On the heels of a market friendly tax cut, record corporate earnings and a chorus of talking heads including yours truly predicting another year of rising stock prices, only one thing is missing. Stocks didn’t get the memo. With the exception of some standout stars like Netflix (NFLX) and others with a secular tail wind, all in the market is pretty much where we started the year.
Every bull market has its wall of worry and this year is no different. The usual market killing suspects are all doing their best to keep investors off balance. The Federal Reserve has a long history of market homicide having killed more markets than I’ll see in a lifetime.
In today’s politically charged climate, investors understand they are always a headline or tweet away from a 500 point down day. While all of the above weighs on sentiment, last week’s trading action pushing technology off of its high perch rattled the bull market thesis and maybe becomes its biggest challenge.
Sector map Friday April 20
A bull market without technology leading the charge just isn’t in the script. One look at a sector heat map had me wondering whether we were RISK ON or RISK OFF. Tech and financials leading the pack are almost a given in any bull market thesis but last week one half of that equation was missing.
Two challenges for tech
Replacement cycles for Apple (AAPL) are lengthening and for my money the iPhone X was less than hoped for. I was an anxious buyer when it came out and rushed to the stores but found the new device only incrementally better than my iPhone 7 Plus.
Several analysts have cut iPhone shipment sales which have sent shock waves through the Apple food chain hitting semi-conductors hardest. Add a disappointing quarter from key supplier Taiwan Semiconductor (TSM) and the picture becomes pretty clear.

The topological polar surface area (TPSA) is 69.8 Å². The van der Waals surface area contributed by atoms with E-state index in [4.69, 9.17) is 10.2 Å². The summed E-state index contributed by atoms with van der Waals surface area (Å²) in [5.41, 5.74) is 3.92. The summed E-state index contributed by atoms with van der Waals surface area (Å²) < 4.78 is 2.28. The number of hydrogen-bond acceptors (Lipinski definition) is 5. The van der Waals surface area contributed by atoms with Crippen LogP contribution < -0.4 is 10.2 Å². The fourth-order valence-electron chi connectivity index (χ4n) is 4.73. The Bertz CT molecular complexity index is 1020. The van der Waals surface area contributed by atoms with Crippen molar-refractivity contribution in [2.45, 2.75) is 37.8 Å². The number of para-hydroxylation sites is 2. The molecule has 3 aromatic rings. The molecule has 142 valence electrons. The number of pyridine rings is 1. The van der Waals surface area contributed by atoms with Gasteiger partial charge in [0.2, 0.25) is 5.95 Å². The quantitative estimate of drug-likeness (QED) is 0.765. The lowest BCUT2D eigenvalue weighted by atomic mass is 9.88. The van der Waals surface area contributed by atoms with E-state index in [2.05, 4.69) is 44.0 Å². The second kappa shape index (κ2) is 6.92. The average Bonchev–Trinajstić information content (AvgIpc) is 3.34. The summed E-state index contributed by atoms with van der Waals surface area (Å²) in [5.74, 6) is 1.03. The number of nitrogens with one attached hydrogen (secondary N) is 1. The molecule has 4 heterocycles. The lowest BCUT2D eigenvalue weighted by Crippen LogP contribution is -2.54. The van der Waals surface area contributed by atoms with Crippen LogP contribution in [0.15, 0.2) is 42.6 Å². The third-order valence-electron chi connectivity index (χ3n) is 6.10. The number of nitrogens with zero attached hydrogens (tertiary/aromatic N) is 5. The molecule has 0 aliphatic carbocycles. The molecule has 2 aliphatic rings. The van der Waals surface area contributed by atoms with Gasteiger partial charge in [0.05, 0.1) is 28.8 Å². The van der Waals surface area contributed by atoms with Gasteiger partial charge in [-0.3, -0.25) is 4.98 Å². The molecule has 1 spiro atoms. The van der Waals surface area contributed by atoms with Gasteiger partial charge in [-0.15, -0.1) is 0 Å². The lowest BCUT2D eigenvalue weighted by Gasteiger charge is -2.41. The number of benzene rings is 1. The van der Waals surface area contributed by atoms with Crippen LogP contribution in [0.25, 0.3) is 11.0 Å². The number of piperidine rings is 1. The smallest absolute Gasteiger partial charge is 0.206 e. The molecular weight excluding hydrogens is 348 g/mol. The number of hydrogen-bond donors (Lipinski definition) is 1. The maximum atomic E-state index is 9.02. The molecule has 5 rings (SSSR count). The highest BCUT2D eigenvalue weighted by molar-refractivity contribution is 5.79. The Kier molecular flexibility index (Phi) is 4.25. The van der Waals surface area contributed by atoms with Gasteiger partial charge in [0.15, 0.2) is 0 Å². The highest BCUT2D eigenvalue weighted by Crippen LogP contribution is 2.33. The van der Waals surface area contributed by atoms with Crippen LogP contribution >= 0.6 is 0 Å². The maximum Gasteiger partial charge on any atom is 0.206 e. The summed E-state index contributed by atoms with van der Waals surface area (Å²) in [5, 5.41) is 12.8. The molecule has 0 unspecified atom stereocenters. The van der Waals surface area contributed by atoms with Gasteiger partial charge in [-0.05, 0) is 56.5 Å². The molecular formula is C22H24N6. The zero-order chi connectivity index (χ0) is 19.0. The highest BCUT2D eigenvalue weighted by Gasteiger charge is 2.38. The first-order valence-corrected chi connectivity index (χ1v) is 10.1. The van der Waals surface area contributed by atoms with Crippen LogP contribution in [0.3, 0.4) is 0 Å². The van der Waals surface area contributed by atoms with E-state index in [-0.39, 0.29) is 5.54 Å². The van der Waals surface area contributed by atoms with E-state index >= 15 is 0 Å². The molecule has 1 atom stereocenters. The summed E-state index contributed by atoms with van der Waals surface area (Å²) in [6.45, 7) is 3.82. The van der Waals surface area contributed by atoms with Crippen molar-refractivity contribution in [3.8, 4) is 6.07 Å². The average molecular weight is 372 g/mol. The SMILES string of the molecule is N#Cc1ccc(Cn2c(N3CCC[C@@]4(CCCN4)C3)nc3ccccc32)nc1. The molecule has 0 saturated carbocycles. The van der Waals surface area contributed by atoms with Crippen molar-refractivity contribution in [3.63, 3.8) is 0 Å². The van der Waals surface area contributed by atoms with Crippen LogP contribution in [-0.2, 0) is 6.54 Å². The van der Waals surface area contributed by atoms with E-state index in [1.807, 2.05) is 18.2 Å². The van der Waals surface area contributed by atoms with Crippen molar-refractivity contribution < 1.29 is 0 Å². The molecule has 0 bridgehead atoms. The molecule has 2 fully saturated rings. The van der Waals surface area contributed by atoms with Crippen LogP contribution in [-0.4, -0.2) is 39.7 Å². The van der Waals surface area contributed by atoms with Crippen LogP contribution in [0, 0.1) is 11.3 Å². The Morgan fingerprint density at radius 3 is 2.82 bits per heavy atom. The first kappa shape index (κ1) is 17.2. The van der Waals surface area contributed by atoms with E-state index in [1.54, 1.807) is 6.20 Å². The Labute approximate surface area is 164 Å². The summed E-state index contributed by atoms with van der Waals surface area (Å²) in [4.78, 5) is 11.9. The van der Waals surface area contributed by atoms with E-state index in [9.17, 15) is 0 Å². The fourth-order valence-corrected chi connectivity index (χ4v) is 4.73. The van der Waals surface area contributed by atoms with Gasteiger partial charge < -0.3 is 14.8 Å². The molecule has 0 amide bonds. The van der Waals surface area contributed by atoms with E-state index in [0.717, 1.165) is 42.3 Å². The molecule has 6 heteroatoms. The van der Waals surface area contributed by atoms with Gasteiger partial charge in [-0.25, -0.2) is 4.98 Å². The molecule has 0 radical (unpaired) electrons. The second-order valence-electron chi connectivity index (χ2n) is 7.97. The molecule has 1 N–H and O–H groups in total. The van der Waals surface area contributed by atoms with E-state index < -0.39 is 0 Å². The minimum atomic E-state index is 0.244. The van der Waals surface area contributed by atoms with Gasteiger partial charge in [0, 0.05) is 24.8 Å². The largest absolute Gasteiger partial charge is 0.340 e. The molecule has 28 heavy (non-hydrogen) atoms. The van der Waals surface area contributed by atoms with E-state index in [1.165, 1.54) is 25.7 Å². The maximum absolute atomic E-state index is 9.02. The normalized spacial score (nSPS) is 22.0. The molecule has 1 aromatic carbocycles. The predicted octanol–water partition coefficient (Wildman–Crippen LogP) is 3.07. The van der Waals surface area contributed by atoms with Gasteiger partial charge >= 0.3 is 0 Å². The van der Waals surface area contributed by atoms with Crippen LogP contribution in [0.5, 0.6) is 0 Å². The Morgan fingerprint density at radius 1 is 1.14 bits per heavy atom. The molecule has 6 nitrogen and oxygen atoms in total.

We’ve been here before and likely will again, so a slowdown at arguably tech’s most important franchise while a problem is cyclical in nature and easily repaired in the next product cycle.
The second challenge is more serious with an end game that’s uncertain. The Facebook (FB) Cambridge Analytica revelation was a defining moment in Big Cap Tech. In case you didn’t notice the tectonic plates moved under our feet.
Like it or not regulation is coming to technology. Facebook founder Mark Zuckerberg’s testimony invites the regulation and has parallel implications for the rest of the sector. Big data is big money and in one way or another represents huge levels of information and cash flow for Alphabet (GOOGL), Amazon (AMZN) and everyone in between.
If that data is regulated or in the case of Facebook consumers are given a chance to opt out, than as a vendor that data is worth less. Business models will change along with margins and profitability.
I wouldn’t shed any tears for these giants. Regardless of the regulatory outcome their futures are assured but it’s hard to believe there won’t be a financial impact. Mark Zuckerberg has said they are doing more to protect consumers and their data which will likely mean additional employees and of course rising costs.
The sentiment in Congress can be summed up best with Senator John Kennedy’s comment to Zuckerberg; “Your user agreement sucks.”
While few of these new costs will show up in this week’s earning’s reports Alphabet, Amazon and Facebook need to deliver some good news to shore up a tech sector with a confidence problem.
For now financials seem to be the stronger sector and maybe for good reason. In a market that is pushing the envelope on valuation, a sector whose biggest components like JP Morgan Chase (JPM) and Bank of America (BAC) trading at under 13x earnings with double digit growth for the next few years looks pretty attractive.